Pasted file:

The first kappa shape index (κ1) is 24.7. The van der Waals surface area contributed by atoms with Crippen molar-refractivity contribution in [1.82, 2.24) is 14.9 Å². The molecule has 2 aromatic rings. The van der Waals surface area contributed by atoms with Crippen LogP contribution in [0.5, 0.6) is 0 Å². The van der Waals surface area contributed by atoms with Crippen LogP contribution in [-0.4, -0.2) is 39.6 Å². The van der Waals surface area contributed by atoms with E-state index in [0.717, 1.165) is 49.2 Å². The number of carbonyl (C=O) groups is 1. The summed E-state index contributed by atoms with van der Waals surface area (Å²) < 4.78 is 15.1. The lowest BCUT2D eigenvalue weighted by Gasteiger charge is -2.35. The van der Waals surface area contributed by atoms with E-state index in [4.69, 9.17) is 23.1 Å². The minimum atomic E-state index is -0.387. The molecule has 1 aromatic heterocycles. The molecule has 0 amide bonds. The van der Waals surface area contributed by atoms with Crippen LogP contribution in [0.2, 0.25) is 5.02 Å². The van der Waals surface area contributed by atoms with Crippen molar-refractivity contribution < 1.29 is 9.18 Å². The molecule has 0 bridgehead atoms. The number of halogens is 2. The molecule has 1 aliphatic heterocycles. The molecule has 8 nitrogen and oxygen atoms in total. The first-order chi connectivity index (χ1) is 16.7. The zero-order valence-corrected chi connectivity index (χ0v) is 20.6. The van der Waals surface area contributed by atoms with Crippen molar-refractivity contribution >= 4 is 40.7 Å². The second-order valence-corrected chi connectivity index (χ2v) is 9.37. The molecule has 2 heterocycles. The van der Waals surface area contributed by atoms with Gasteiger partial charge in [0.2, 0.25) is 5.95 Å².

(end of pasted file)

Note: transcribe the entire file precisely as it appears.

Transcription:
The first kappa shape index (κ1) is 24.7. The van der Waals surface area contributed by atoms with Crippen molar-refractivity contribution in [1.82, 2.24) is 14.9 Å². The molecule has 2 aromatic rings. The van der Waals surface area contributed by atoms with Crippen LogP contribution in [0.5, 0.6) is 0 Å². The van der Waals surface area contributed by atoms with Crippen LogP contribution in [-0.4, -0.2) is 39.6 Å². The van der Waals surface area contributed by atoms with E-state index in [0.717, 1.165) is 49.2 Å². The number of carbonyl (C=O) groups is 1. The summed E-state index contributed by atoms with van der Waals surface area (Å²) < 4.78 is 15.1. The lowest BCUT2D eigenvalue weighted by Gasteiger charge is -2.35. The van der Waals surface area contributed by atoms with E-state index in [4.69, 9.17) is 23.1 Å². The minimum atomic E-state index is -0.387. The molecule has 1 aromatic heterocycles. The molecule has 0 amide bonds. The van der Waals surface area contributed by atoms with Crippen LogP contribution in [0.2, 0.25) is 5.02 Å². The van der Waals surface area contributed by atoms with Crippen molar-refractivity contribution < 1.29 is 9.18 Å². The molecule has 0 bridgehead atoms. The number of halogens is 2. The molecule has 1 aliphatic heterocycles. The molecule has 8 nitrogen and oxygen atoms in total. The first-order chi connectivity index (χ1) is 16.7. The zero-order valence-corrected chi connectivity index (χ0v) is 20.6. The van der Waals surface area contributed by atoms with Crippen molar-refractivity contribution >= 4 is 40.7 Å². The second-order valence-corrected chi connectivity index (χ2v) is 9.37. The molecule has 2 heterocycles. The van der Waals surface area contributed by atoms with Gasteiger partial charge in [0.2, 0.25) is 5.95 Å².